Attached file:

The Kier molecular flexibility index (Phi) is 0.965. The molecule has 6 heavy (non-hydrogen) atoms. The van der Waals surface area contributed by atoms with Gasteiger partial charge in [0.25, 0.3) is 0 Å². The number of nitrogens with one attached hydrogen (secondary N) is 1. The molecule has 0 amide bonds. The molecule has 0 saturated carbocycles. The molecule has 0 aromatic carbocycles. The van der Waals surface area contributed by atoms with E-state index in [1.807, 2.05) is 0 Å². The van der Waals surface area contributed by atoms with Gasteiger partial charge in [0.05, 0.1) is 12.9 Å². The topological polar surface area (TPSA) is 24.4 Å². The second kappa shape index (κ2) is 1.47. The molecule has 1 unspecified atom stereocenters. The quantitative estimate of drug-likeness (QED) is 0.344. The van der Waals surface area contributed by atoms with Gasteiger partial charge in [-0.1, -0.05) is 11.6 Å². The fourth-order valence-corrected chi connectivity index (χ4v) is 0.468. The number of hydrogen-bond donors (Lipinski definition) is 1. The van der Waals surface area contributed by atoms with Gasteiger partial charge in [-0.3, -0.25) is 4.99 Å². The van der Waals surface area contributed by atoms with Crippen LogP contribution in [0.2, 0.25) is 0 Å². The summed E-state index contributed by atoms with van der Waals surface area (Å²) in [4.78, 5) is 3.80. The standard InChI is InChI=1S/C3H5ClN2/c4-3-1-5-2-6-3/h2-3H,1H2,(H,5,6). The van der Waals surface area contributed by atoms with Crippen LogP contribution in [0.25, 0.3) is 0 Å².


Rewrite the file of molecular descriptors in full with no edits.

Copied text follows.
The Kier molecular flexibility index (Phi) is 0.965. The molecule has 6 heavy (non-hydrogen) atoms. The van der Waals surface area contributed by atoms with Gasteiger partial charge in [0.25, 0.3) is 0 Å². The number of nitrogens with one attached hydrogen (secondary N) is 1. The molecule has 0 amide bonds. The molecule has 0 saturated carbocycles. The molecule has 0 aromatic carbocycles. The van der Waals surface area contributed by atoms with E-state index in [1.807, 2.05) is 0 Å². The van der Waals surface area contributed by atoms with Gasteiger partial charge in [0.05, 0.1) is 12.9 Å². The topological polar surface area (TPSA) is 24.4 Å². The second kappa shape index (κ2) is 1.47. The molecule has 1 unspecified atom stereocenters. The quantitative estimate of drug-likeness (QED) is 0.344. The van der Waals surface area contributed by atoms with Gasteiger partial charge in [-0.1, -0.05) is 11.6 Å². The fourth-order valence-corrected chi connectivity index (χ4v) is 0.468. The number of hydrogen-bond donors (Lipinski definition) is 1. The van der Waals surface area contributed by atoms with Gasteiger partial charge in [-0.3, -0.25) is 4.99 Å². The van der Waals surface area contributed by atoms with Crippen LogP contribution in [0.2, 0.25) is 0 Å². The summed E-state index contributed by atoms with van der Waals surface area (Å²) in [4.78, 5) is 3.80. The standard InChI is InChI=1S/C3H5ClN2/c4-3-1-5-2-6-3/h2-3H,1H2,(H,5,6). The van der Waals surface area contributed by atoms with Crippen LogP contribution in [0.25, 0.3) is 0 Å².